May 10 (UPI) — Taking a stake in a deepwater oil prospect off the Namibian coast gives shareholders standing next to the biggest players, Canadian-focused Calima Energy said.
Calima took a 56 percent stake and will serve as the operator of an exploration block in the Orange River basin off the southern coast of Namibia. Several West African countries to Namibia’s north, like Senegal, are fast emerging as bright spots for future oil producers.
The broader West African basin is gaining a reputation as an emerging producer, and Senegal in particular could hold more than 1.5 billion barrels of oil off its coast.
The main focus for Calima, for now at least, is in the Montney shale formation in British Columbia, where it said it planned to drill “several” wells later this year. With Exxon Mobil and Total taking an interest in Namibia, the company said its shareholders now hold a more prestigious position.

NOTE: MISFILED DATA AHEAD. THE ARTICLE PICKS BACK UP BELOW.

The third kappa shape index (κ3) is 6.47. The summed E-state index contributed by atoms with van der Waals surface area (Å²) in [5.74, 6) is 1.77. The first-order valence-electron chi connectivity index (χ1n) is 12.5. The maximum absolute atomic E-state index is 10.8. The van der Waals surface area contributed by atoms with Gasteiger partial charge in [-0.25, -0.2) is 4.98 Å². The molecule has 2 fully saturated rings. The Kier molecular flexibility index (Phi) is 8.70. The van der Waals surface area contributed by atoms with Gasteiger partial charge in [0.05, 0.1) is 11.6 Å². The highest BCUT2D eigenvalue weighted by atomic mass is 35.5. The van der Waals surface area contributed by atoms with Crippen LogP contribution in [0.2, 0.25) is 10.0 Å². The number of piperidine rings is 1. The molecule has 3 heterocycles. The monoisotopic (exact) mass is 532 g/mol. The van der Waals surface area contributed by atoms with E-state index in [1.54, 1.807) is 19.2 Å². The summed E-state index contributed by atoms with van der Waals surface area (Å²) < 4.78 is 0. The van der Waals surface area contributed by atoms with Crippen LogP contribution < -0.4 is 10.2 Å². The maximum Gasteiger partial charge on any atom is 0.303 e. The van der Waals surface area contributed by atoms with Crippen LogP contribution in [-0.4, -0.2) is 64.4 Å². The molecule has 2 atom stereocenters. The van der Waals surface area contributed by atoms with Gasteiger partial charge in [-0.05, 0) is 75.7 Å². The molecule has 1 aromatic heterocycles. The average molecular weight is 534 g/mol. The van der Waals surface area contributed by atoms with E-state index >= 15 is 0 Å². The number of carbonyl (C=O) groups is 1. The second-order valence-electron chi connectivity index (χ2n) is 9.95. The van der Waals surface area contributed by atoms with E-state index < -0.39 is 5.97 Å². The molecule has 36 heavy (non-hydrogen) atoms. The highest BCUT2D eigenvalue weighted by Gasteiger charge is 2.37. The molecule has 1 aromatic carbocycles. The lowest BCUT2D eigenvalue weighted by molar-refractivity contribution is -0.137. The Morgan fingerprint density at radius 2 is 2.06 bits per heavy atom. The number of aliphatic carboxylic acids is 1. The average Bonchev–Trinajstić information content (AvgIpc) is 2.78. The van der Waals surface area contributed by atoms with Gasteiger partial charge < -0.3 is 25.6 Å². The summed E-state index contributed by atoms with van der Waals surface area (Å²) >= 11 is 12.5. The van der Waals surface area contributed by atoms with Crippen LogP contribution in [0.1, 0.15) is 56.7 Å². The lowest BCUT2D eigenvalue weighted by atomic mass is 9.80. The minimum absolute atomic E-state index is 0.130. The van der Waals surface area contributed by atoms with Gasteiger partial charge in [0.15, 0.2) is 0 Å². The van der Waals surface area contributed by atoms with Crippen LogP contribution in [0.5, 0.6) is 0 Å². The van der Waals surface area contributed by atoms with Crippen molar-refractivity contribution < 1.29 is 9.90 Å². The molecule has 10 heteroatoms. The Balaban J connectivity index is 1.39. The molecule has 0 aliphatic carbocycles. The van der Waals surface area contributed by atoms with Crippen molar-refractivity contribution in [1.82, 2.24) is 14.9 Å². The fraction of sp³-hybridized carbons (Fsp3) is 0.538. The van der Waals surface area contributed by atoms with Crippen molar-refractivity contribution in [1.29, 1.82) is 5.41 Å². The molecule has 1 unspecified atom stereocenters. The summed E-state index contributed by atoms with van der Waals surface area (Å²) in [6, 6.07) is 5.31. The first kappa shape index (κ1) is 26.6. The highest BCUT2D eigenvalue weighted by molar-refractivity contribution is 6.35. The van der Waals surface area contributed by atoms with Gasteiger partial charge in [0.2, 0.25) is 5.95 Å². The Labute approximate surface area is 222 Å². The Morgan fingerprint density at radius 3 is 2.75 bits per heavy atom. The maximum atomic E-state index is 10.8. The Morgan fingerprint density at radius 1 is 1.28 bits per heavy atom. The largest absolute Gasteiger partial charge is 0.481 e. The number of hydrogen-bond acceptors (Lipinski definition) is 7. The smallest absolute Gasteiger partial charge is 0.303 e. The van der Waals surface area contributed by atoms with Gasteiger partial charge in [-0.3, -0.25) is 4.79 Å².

“This investment in Namibia provides shareholders with an interest in a high-profile emerging hydrocarbon province alongside major oil companies,” the company’s statement read.
The four-year term of the agreement obligated Calima to a minimum investment of $2 million. By comparison, Conoco Phillips in April spent $120 million to acquire 35,000 net acres in the Montney shale play in British Columbia to move alongside Calima.
Calima under the initial terms of its agreement in Namibia commits to acquiring seismic data of the offshore area in order to get a better understanding of the reserve potential.
“The investment obligations associated with the agreement are comfortably within the company’s financial capabilities,” Calima’s statement read.